In the pantheon of security configuration duties for organizations running internet assets, maintaining the latest TLS encryption protocols to keep the cryptographic apparatus at full strength is one of the most fundamental. TLS provides cover for the most sensitive personal and financial information that moves across the internet. As experts in measuring and monitoring third-party risk, RiskRecon and the data scientists from Cyentia Institute recently published a new report that leveraged unique scan data from millions of web servers around the world, via the RiskRecon platform, to see where the rollout of TLS 1.2[*] is going smoothly and where it is meeting resistance.
Together with its precursor SSL, TLS has long been in the crosshairs of both attackers and security researchers who understand that a weak or non-existent deployment of the protocol makes it trivial enough to carry out man-in-the-middle and other attacks against the vulnerable target.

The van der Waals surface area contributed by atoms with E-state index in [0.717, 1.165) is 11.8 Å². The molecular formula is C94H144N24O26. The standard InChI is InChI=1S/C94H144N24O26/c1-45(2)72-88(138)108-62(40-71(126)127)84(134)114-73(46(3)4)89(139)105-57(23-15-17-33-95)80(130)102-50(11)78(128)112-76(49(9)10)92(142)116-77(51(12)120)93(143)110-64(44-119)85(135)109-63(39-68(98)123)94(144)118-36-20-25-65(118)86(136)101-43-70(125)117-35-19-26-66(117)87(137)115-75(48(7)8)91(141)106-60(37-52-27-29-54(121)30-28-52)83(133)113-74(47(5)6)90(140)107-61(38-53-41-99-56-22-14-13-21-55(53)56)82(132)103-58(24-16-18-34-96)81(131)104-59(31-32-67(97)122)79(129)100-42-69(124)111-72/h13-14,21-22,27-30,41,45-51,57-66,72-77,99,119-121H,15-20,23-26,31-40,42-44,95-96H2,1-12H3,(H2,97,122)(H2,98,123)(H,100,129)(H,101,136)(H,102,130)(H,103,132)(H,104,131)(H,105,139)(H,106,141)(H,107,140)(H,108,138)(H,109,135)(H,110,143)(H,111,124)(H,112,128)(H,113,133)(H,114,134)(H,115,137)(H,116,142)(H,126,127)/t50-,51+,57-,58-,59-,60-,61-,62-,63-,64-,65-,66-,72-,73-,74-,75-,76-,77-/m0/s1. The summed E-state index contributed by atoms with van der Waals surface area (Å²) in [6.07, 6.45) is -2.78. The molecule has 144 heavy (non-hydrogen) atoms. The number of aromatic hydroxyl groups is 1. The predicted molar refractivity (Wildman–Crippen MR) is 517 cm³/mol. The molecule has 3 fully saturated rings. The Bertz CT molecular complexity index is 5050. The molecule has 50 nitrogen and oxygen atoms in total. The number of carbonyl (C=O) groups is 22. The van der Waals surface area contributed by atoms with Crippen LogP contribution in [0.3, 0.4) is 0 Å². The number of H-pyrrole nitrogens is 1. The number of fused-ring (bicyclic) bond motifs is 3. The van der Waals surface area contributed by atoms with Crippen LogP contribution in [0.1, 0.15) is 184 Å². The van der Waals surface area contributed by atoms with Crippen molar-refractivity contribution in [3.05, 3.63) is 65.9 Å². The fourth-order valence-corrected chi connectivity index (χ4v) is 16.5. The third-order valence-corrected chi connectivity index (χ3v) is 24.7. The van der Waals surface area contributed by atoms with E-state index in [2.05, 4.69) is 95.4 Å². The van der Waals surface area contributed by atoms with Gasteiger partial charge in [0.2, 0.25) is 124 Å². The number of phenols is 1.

[...] Sectors such as Education (47%), Energy (40%), and Public Administration (37%) have struggled to implement TLS 1.2 protocols. This revelation led us to ask another question – “Are these hosts collecting and transmitting important information using vulnerable protocols?” The RiskRecon portal also determines web host value by examining whether a website collects and transmits important PII or credential information. If we restrict our view to just these high-value hosts, we can zero in on where the lack of TLS 1.2 represents a substantial risk: 1 in 10 organizations transmit private information over flawed protocols.
While our study found that this fundamental protocol lacks attention from some IT Security teams, it does not need any further introduction to those who would look to exploit any vulnerability in web communications. The clock is ticking to properly secure your lines of internet communications, standard bodies and web browsers have put out their warnings, and there is no time like to present to get up to speed.